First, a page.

The happiest room in the centre is the hatchery. The tubs are transparent, the lighting is bright and fluorescent, and the sound of bubbling water fills the room with glee. There’s plenty to eat—lettuce, earthworms, smelt—and thumb-sized turtles are everywhere. The staff can harvest the eggs of a recently deceased female turtle from her oviduct, hatch them, and nurse the hatchlings to strength for a full year. In 2014 the centre released more than 700 hatchlings—about 60 per cent of them snappers—into the wild, almost double the number of the previous year. If it takes 1,500 eggs in the wild to replace one adult snapper, the hatchery is helping the odds.
Shortly after Porter’s surgery, Kate Siena has to undergo surgery of her own, for cancer. Her recovery requires her to relinquish her duties at the turtle trauma centre—Lindsay Maxim ably takes over—but she’s still active as a volunteer. And on a misty, overcast morning in May 2014, she makes the drive from Peterborough to Port Franks to meet up with Bill Mallett, reintroduce him to Porter, and then return the turtle to the reedy waters of L Lake. Seeing “his” turtle for the first time in almost a year, Mallett is impressed with the results of the surgery. Porter has visible scars on his shell and some nasty-looking ones on his jaws, but even if his good looks are now flawed, his potentially fatal wounds have functionally healed. He is, it is safe to say, one tough turtle.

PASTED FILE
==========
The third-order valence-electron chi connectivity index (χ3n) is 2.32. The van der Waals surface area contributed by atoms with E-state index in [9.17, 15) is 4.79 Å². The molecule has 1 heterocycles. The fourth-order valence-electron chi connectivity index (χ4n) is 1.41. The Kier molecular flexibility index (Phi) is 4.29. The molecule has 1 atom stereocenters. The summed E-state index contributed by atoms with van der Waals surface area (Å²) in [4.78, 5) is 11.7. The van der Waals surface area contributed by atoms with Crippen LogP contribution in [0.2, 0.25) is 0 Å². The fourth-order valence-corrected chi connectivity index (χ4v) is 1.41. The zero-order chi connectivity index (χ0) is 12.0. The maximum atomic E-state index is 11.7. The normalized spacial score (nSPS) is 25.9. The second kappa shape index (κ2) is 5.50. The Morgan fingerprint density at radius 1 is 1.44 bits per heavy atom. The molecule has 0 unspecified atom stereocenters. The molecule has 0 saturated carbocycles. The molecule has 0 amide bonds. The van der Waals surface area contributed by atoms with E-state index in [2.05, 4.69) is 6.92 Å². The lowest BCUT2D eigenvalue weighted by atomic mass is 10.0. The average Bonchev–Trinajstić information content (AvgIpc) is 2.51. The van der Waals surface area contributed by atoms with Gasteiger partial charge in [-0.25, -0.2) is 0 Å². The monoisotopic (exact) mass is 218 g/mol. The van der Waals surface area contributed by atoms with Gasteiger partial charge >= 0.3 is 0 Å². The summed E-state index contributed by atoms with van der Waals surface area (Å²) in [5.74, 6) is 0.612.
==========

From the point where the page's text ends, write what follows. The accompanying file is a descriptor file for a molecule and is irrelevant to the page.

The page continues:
When Siena takes Porter out of his Rubbermaid container, it’s his first look at the outside world since Bill Mallett scooped him off the shoulder and put him in his trunk. He is alert and searching, as if recognizing the smells of home. Siena and Mallett are enchanted by him. Science has saved Porter, but science cannot explain the mystical power of his ilk. An adult turtle can hush a room simply by its presence. Turtle shells are also uncanny numerological artifacts. Their shells—not just snappers’ but all hard-backed species—all have a total of 41 sections, or scutes: 28 around the edges and 13 in the middle. These numbers, Siena points out, correspond perfectly to the lunar calendar: 28 days to a cycle, 13 cycles a year. She has no idea why. No one does, she says. Turtles know something about the universe that science has yet to divine. It remains their secret.
Porter is eager for the water. As Siena holds him over the edge of the dock, he paddles his feet through the air, already swimming. She drops him gently into the lake. He makes straight for the tall reeds, and like magic he’s gone.